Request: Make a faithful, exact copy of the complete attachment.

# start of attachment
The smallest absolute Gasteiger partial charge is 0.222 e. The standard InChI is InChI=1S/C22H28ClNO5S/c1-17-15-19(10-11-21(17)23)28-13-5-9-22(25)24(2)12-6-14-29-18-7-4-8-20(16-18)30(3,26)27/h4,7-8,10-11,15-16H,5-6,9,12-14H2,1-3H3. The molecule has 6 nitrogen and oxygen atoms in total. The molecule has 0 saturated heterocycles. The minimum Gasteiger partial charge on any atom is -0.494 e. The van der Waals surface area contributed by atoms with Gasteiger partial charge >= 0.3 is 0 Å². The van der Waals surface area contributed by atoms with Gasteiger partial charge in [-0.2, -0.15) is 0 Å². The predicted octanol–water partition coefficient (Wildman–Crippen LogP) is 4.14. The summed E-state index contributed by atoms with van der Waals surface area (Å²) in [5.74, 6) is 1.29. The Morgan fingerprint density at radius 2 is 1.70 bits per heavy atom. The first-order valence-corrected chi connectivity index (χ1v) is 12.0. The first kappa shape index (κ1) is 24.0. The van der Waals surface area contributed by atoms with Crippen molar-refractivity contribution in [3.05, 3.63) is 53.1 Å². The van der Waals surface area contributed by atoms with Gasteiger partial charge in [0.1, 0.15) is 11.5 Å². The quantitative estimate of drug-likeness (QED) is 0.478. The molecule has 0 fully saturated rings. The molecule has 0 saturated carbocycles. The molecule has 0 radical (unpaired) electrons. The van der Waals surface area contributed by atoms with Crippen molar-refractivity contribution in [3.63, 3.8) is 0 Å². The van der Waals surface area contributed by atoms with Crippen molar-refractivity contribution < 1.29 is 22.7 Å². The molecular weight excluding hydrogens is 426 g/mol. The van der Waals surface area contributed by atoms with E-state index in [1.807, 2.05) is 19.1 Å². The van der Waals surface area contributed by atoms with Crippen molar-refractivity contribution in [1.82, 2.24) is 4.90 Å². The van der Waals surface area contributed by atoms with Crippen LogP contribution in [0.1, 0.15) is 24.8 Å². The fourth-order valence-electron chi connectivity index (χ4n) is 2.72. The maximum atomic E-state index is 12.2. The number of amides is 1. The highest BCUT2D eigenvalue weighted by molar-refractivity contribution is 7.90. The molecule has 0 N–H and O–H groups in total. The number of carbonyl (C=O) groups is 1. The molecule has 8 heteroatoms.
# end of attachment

The smallest absolute Gasteiger partial charge is 0.222 e. The standard InChI is InChI=1S/C22H28ClNO5S/c1-17-15-19(10-11-21(17)23)28-13-5-9-22(25)24(2)12-6-14-29-18-7-4-8-20(16-18)30(3,26)27/h4,7-8,10-11,15-16H,5-6,9,12-14H2,1-3H3. The molecule has 6 nitrogen and oxygen atoms in total. The molecule has 0 saturated heterocycles. The minimum Gasteiger partial charge on any atom is -0.494 e. The van der Waals surface area contributed by atoms with Gasteiger partial charge >= 0.3 is 0 Å². The van der Waals surface area contributed by atoms with Gasteiger partial charge in [-0.2, -0.15) is 0 Å². The predicted octanol–water partition coefficient (Wildman–Crippen LogP) is 4.14. The summed E-state index contributed by atoms with van der Waals surface area (Å²) in [5.74, 6) is 1.29. The Morgan fingerprint density at radius 2 is 1.70 bits per heavy atom. The first-order valence-corrected chi connectivity index (χ1v) is 12.0. The first kappa shape index (κ1) is 24.0. The van der Waals surface area contributed by atoms with Crippen molar-refractivity contribution in [3.05, 3.63) is 53.1 Å². The van der Waals surface area contributed by atoms with Gasteiger partial charge in [0.1, 0.15) is 11.5 Å². The quantitative estimate of drug-likeness (QED) is 0.478. The molecule has 0 fully saturated rings. The molecule has 0 saturated carbocycles. The molecule has 0 radical (unpaired) electrons. The van der Waals surface area contributed by atoms with Crippen molar-refractivity contribution in [3.63, 3.8) is 0 Å². The van der Waals surface area contributed by atoms with Crippen molar-refractivity contribution < 1.29 is 22.7 Å². The molecular weight excluding hydrogens is 426 g/mol. The van der Waals surface area contributed by atoms with E-state index in [1.807, 2.05) is 19.1 Å². The van der Waals surface area contributed by atoms with Crippen molar-refractivity contribution in [1.82, 2.24) is 4.90 Å². The van der Waals surface area contributed by atoms with Crippen LogP contribution in [0.1, 0.15) is 24.8 Å². The fourth-order valence-electron chi connectivity index (χ4n) is 2.72. The maximum atomic E-state index is 12.2. The number of amides is 1. The highest BCUT2D eigenvalue weighted by molar-refractivity contribution is 7.90. The molecule has 0 N–H and O–H groups in total. The number of carbonyl (C=O) groups is 1. The molecule has 8 heteroatoms.